Luigi Fagioli

If Fagioli was around today he could, inevitably, have gained the nickname "Mr Bean" for the word "fagioli" means "beans" in Italian. In the company of Tazio Nuvolari, Achille Varzi, Alberto Ascari and Gigi Villoresi, Luigi Fagioli was often overlooked but in the 1930s he was one of the top drivers of the day, quite capable of competing with (and beating) Rudi Caracciola.

Fagioli was born in a small village near Ancona and trained as an accountant. He was fascinated from an early age by the new automobiles he saw everywhere and in 1926 - at the age of 27 - he started competing at the wheel of an old French Salmson voiturette. Using this he learned to race in hillclimbs and races across Italy. By 1928 he had attracted the attention of the Maserati Brothers and raced a Maserati on the Targa Florio. He was soon known as "The Abuzzi Robber" because of his swarthy appearance and wild temperament which sometimes got a little out of control. But he was a winner and in 1930 won the Coppa Ciano and the Circuito di Avellino for Maserati, followed by the Monza GP of 1931 and the Rome GP in 1932.

In 1933 Nuvolari decided to leave Ferrari to join Maserati and Fagioli did the opposite to race Alfa Romeos for Enzo Ferrari. He soon won the Coppa Acerbo and followed up with victory in the Italian GP. This got him noticed by the big German teams and in 1934 he was taken on by Mercedes-Benz and teamed up with Manfred von Brauchitsch and Rudolf Caracciola. Things did not go well as team manager Alfred Neubauer ordered Fagioli to move over for Brauchitsch in the very first race, at which point the Italian parked his car in disgust. It became clear that he could win races only if a German could not and he made the most of his chances, winning the Coppa Acerbo, the Spanish and Monza Grands Prix and in 1935 the Monaco GP, AVUS and Penya Rhin races as well.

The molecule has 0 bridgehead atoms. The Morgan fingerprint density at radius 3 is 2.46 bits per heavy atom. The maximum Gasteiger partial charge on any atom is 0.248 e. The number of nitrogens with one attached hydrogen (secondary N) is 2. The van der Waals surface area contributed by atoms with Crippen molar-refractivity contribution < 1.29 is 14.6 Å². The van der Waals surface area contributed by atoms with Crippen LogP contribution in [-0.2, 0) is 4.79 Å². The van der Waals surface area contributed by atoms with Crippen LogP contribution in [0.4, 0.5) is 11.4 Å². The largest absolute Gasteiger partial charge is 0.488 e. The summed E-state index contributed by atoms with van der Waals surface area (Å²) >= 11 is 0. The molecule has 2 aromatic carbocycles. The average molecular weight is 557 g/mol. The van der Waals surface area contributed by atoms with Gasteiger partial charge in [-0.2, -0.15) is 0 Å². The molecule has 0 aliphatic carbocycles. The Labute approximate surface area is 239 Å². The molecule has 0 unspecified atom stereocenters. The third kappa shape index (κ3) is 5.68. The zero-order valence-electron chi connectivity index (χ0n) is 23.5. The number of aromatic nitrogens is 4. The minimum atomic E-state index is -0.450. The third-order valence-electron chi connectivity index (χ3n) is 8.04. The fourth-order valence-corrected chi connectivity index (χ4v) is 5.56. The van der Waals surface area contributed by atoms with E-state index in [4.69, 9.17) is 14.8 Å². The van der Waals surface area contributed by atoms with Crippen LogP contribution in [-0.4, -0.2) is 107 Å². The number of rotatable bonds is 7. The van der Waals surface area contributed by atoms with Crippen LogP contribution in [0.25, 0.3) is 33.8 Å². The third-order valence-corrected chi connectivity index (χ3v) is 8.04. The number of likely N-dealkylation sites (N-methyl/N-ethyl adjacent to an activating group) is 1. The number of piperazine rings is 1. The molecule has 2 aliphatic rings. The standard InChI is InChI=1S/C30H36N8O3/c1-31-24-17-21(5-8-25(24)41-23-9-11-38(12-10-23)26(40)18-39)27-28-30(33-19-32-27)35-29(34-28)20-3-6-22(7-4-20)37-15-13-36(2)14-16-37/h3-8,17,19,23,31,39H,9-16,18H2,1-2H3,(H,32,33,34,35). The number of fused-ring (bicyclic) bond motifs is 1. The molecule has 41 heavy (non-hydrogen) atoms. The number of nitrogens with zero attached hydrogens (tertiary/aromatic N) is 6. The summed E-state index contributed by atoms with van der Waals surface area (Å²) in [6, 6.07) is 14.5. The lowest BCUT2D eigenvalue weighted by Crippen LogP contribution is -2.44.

Then began a series of clashes with Caracciola. He was by then already in difficulties with rheumatism but in 1937 he signed for Auto Union eager to beat Mercedes-Benz and in Tripoli was so incensed with Caracciola's driving that he attacked him with a wheel hammer.

He was not seen racing again before the war but in 1950 he returned to the sport at the age of 52, his rheumatism much better, and raced for the Alfa Romeo factory team, finishing on the podium in all but one race and finishing third in the World Championship. His final Grand Prix was in 1951 when he shared a car with Juan-Manuel Fangio to win the French Grand Prix. He thus gained the distinction of being the oldest man ever to win a World Championship event.

The following year he signed to drive for Lancia in sportscars and finished third in the Mille Miglia (ahead of Caracciola). Soon afterwards he crashed a Lancia in a supporting race at Monaco and broke a hand and a leg. Three weeks later he died of complications from his injuries.